In accordance with his tenth studio album, The Dime Trap and the five track appetizer Da Nic, T.I. stated that he wanted both projects to be attributed to his “T.I.P.” moniker. The extra “P” of course meant to signify his return to the “traphouse” attributes that transposed him from an anxious Bankhead unknown selling tapes out of his trunk to a multi-platinum superstar. Typically when an artist decides to revisit the intrinsic elements that marked their previous successes, the outcome is usually prosperous. Raekwon has achieved a late career renaissance after abandoning the mediocrity underlining Immobilarity and The Lex Diamond Storyand adhering to the roots of Only Built 4 Cuban Linx’ ilk. But throughout his lengthy career, T.I. has been a model of artistic consistency. Depending on who one asks, out of his nine studio albums, six could be convincingly debated as his true magnum opus. Even his worst album, 2007’s T.I. vs. T.I.P., contained perennial classics like “My Type,” “Touchdown,” and “Big S**t Poppin’.” Unlike an artist adrift in stagnated creative waters, clutching on to a metaphorical lifeboat housing the treasures of their former glory, T.I. has always been T.I.P. However, like his somewhat disappointing fifth album, The King’s rare artistic weaknesses reveal themselves when he is unnecessarily at war with himself.

“Trap music” is a genre that T.I. undisputedly invented. So, his purported devotion to the sound should be a comfortable exercise by all indications. But on Da’ Nic comfort conversely yields leisure, manifesting a humdrum feel. T.I. has long transcended the term “rapper” by exhibiting an innate ability to repeatedly craft memorable songs rather than punchlines. His undisputed talent in this regard makes all five of Da Nic’s tracks satisfying, but satisfying is cause for scrutiny in T.I.’s case. Da’ Nic is sorely lacking the timeless moments of pizzazz most are used to hearing from The King. Yet, more damning is that there is only fragmented shrapnel of the accelerated 808s, hi-hats, and impassioned flows of his most stunning “trap music” of past releases like “Top Back” or “U Don’t Know Me.”  

Ever since 2003’s Trap Musik, T.I. has consistently commenced all of his records with a vehement mission statement dripping with dynamism, such as choice greats like “King Back,” “56 Bars (Intro),” and “The Introduction,” but, “Broadcast Live” isn’t exactly the scintillating initiation track a longtime follower would anticipate. Jazzfeezy offers an equal parts nostalgic and contemporary instrumental– one that simultaneously encompasses the spacey southern-baked synthesizers of the Eightball & MJGOn Top Of The World days but, also the cinematic aura of a modern Boi-1da type beat. While his bars and subject matter still bleed authenticity, T.I.’s plodding flow is somewhat anti-climatic.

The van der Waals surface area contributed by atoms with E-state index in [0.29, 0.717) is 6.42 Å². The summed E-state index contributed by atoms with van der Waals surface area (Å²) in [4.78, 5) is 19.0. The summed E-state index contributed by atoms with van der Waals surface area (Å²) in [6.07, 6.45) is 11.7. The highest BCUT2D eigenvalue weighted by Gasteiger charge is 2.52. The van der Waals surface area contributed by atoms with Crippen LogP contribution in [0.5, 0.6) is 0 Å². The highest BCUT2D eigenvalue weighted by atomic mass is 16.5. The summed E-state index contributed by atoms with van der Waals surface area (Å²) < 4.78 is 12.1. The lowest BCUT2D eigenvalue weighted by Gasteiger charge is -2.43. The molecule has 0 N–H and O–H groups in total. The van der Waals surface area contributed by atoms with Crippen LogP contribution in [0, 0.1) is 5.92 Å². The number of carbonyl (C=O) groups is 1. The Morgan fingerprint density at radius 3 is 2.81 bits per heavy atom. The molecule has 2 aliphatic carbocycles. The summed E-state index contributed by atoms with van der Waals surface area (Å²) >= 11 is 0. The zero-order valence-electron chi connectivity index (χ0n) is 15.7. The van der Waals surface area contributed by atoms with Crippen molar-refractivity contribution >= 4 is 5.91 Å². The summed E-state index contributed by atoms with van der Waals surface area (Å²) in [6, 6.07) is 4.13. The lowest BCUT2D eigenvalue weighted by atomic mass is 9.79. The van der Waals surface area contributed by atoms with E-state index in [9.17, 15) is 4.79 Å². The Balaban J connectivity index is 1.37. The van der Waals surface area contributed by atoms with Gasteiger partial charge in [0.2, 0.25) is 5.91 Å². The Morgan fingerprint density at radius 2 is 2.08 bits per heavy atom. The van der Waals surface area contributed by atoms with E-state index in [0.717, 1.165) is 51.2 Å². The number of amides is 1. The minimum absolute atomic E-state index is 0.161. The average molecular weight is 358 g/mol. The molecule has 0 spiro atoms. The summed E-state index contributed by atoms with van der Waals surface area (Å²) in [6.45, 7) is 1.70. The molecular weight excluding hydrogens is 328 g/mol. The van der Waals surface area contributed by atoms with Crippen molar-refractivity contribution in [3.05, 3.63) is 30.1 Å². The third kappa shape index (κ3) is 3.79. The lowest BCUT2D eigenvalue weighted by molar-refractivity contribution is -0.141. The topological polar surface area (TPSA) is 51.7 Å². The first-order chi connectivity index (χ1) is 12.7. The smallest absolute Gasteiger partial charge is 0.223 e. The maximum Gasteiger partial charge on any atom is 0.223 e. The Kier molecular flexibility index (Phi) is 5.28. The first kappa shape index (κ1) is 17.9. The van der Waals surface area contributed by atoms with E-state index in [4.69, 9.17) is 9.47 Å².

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On the minimalist instrumental buttressing “Ain’t Gonna See It Coming,” T.I. eventually warms to an impressive lyrical display replete with statements of earned braggadocio after a flat beginning, but the track ultimately fails to reap much replay value. “Check, Run It” however is the most riveting track of Da’ Nic and makes the most compelling case to be slotted alongside the many musical touchstones of his career. With the three-piece League of Starz working behind the boards, an invigorated T.I. gloriously manipulates each crevice of the instrumental with commanding bars that demand attention.

The much buzzed about “Peanut Butter Jelly,” featuring Young Dro and Young Thug undoubtedly flaunts both the longstanding chemistry between T.I. and this protege, as well as his fresh magnetism with Thugger. But even in light of the undeniable banger-esque essence of the track, Young Thug dominates the airspace to such a staggering degree that it’s easy to forget T.I.’s presence at all. There are more than plenty examples of certified legends taking a backseat for their lesser accomplished company to shine, but in the past T.I. has been able to accomplish this task by bringing guests into his orbit rather than vice versa. “Peanut Butter Jelly” reeks of the old rehashed formula of an aging artist using new blood to keep his name afloat. Considering the artist in question, T.I., the entire notion seems utterly ridiculous, but so does one of the most consistently authentic and talented artists in hip hop history deciding he needs to re-incorporate a component of his career that never vanished in the first place.

After all, it was only three years ago at age 31 when T.I. released his F*CK Da City Upmixtape to the tune of double-platinum status on Datpiff, featuring an avalanche of trap-centric jams like “Loud Mouth,” On Purpose,” and “Harry Potter.” Historically speaking, nothing but shameful regret and deleted tweets have ensued when someone has dared to ponder aloud whether T.I.’s creative juices have vanished, such as when he followed 2010’s rushed, widely-panned No Mercy with 2012’s critically acclaimed Trouble Man: Heavy Is The Head, or masterfully boomeranged to 2008’s Paper Trail only a year removed from the lackluster T.I. vs. T.I.P. experiment. With Da’ Nic being only a five track EP, one can confidently speculate that The Dime Trap will be far superior.